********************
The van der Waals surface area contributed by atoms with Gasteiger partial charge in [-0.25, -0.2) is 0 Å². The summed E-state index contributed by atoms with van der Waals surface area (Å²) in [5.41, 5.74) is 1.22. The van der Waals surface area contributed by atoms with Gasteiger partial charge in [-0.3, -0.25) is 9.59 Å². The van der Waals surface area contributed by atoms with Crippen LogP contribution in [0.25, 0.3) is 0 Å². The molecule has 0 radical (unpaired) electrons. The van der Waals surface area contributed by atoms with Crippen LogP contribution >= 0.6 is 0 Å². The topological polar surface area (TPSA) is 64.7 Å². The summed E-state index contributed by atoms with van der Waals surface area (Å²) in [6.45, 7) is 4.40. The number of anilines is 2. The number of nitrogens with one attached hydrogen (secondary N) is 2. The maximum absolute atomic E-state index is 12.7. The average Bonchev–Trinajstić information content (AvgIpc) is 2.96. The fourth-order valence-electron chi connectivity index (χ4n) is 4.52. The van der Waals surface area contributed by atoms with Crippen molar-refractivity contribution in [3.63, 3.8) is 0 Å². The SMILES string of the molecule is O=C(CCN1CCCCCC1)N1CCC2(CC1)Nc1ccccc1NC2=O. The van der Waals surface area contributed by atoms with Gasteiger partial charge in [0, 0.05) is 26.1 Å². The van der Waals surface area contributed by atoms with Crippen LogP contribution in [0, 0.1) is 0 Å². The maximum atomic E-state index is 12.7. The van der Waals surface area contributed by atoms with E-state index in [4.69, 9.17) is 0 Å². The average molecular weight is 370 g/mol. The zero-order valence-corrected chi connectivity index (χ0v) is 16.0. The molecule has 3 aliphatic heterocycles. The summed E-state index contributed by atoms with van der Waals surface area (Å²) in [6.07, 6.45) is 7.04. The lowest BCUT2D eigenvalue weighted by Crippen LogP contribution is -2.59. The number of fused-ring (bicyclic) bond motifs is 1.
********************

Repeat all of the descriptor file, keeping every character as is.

The van der Waals surface area contributed by atoms with Gasteiger partial charge in [-0.25, -0.2) is 0 Å². The summed E-state index contributed by atoms with van der Waals surface area (Å²) in [5.41, 5.74) is 1.22. The van der Waals surface area contributed by atoms with Gasteiger partial charge in [-0.3, -0.25) is 9.59 Å². The van der Waals surface area contributed by atoms with Crippen LogP contribution in [0.25, 0.3) is 0 Å². The molecule has 0 radical (unpaired) electrons. The van der Waals surface area contributed by atoms with Crippen LogP contribution >= 0.6 is 0 Å². The topological polar surface area (TPSA) is 64.7 Å². The summed E-state index contributed by atoms with van der Waals surface area (Å²) in [6.45, 7) is 4.40. The number of anilines is 2. The number of nitrogens with one attached hydrogen (secondary N) is 2. The maximum absolute atomic E-state index is 12.7. The average Bonchev–Trinajstić information content (AvgIpc) is 2.96. The fourth-order valence-electron chi connectivity index (χ4n) is 4.52. The van der Waals surface area contributed by atoms with Crippen molar-refractivity contribution in [3.63, 3.8) is 0 Å². The SMILES string of the molecule is O=C(CCN1CCCCCC1)N1CCC2(CC1)Nc1ccccc1NC2=O. The van der Waals surface area contributed by atoms with Gasteiger partial charge in [0, 0.05) is 26.1 Å². The van der Waals surface area contributed by atoms with Crippen LogP contribution in [0, 0.1) is 0 Å². The maximum atomic E-state index is 12.7. The van der Waals surface area contributed by atoms with E-state index in [4.69, 9.17) is 0 Å². The average molecular weight is 370 g/mol. The zero-order valence-corrected chi connectivity index (χ0v) is 16.0. The molecule has 3 aliphatic heterocycles. The summed E-state index contributed by atoms with van der Waals surface area (Å²) in [6.07, 6.45) is 7.04. The lowest BCUT2D eigenvalue weighted by Crippen LogP contribution is -2.59. The number of fused-ring (bicyclic) bond motifs is 1.